There was a core Google algorithm update last weekend, and the SEO community is largely still scrambling to figure out what just happened. Here’s what we do definitely know:
Brand Name Keywords On Current-Event Sites Were Far And Away The Biggest Change
The most significant change brought about by the core algorithm update has to do with what results Google puts up for searches about brand names. So if you search for “Target,” for example, you’ll see several different pages today than you would a week ago.
Specifically, websites that do current-event/news-style pages are now more time-sensitive than they were before. So if you had an old article about the Target credit card hack on, say, howstuffworks.com, you probably saw that article plummet. But if you had a shiny new article about how GE is moving its headquarters to Boston, you probably saw your ranking rise significantly.
Also, many sites saw their older brand-name keyword posts simply fall off of the map to be replaced by more results from the brand-name company itself. This was particularly true if that brand didn’t have any major newsworthy events in the past few weeks. Basically, Google now assumes that if you search for “Dollar Shave Club,” you want to see pages by Dollar Shave Club, not pages about Dollar Shave Club — unless Dollar Shave Club did something so outrageous that they’re literally making news (again).
Takeaway: If your news-y site suddenly lost a bunch of traffic due to brand-related articles falling off, create new content with fresh, more evergreen information about the brand. Consider consolidating your juice with a tag or category page dedicated to that brand. But if there’s nothing current and useful to write about, maybe pick a more relevant brand — or just wait. Every brand gets in hot water eventually.
User Intent Has Become Even More Important Than Before
User Intent has been a factor in Google results since the dawn of Google. But after this update, the algorithm seems to have bumped it up in importance by a decent amount — at least, for certain websites. Notably, several websites that feature almost no content that the Google bots can read — but that still manage to capture people’s attention — are suddenly rising in the ranks.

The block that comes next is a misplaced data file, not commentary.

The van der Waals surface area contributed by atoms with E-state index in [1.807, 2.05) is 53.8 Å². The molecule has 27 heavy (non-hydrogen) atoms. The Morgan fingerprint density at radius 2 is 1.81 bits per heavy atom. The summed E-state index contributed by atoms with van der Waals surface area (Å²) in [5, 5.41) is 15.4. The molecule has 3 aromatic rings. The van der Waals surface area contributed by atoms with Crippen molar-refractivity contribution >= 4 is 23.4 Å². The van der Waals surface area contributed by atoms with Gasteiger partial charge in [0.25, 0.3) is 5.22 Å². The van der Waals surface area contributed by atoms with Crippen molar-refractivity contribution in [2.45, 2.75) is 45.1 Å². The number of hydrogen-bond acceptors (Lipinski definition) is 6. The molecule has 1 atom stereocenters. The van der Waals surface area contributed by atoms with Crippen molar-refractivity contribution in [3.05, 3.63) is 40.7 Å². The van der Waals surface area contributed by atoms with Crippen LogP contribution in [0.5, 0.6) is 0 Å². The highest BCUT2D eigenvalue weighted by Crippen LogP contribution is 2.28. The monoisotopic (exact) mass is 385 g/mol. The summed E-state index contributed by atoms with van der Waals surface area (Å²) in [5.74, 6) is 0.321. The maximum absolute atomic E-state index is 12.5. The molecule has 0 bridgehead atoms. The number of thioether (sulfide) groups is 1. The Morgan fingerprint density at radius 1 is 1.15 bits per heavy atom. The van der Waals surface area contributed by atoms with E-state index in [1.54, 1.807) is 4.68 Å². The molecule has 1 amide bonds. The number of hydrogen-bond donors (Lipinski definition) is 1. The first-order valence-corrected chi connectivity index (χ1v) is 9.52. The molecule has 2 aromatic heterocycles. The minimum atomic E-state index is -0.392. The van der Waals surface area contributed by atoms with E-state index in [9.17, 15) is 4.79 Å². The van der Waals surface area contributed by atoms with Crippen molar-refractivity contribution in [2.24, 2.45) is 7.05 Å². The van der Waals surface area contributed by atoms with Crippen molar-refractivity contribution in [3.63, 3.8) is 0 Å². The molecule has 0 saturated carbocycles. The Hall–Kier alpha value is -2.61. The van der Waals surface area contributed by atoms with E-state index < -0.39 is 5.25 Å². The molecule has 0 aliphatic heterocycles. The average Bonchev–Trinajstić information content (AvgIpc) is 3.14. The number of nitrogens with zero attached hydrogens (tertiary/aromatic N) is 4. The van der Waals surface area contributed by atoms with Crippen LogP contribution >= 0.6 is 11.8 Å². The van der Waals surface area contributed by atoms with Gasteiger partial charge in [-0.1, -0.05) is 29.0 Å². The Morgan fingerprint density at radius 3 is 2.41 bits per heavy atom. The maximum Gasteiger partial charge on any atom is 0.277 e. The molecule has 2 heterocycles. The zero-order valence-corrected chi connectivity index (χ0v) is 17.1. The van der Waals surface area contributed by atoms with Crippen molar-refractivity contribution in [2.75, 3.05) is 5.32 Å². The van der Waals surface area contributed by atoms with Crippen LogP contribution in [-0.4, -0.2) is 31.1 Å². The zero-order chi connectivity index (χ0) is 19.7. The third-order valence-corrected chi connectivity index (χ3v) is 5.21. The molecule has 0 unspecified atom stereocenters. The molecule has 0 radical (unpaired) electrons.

For example, a website that contains almost no text and literally no images or video, but serves mostly as the platform for a Flash-based video game, might manage to lure a player in for several minutes before they click away. That site has almost zero ranking signals going for it — but because user intent is more important than ever, the simple fact that you stop and play for a while means the site will get a boost in the rankings.
Takeaway: No matter what kind of site you run, take the time to create an engaging and useful user experience. The more people interact with, return to, and simply fail to click away from your site, the better your rankings will get.
Google Confirmed that Panda Is Now Part of the Core Algorithm
A sub-algorithm designed to penalize pages with crappy content or that created poor user experiences, Panda has been updated independently from the core algorithm for years. But Google confirmed over the weekend that — not as a part of this update, but some indefinite amount of time ago — Panda has been fused into the core algorithm.
Takeaway: While a lot of SEO people are making a big deal out of this, the only real-world effect of this change is that Google will no longer announce changes to the Panda algorithm, because there is no Panda algorithm. Any changes made to the way that poor content is penalized will simply be core algorithm changes from here on out. If you want to understand how Panda works, this guide is probably the best I’ve seen — check it out!
— And that’s it! In all likelihood, most of you saw very little changes to most of your pages because of this. But if you did, don’t worry: there are definitely steps you can take to get back on top of things. Ring me up, and let’s talk.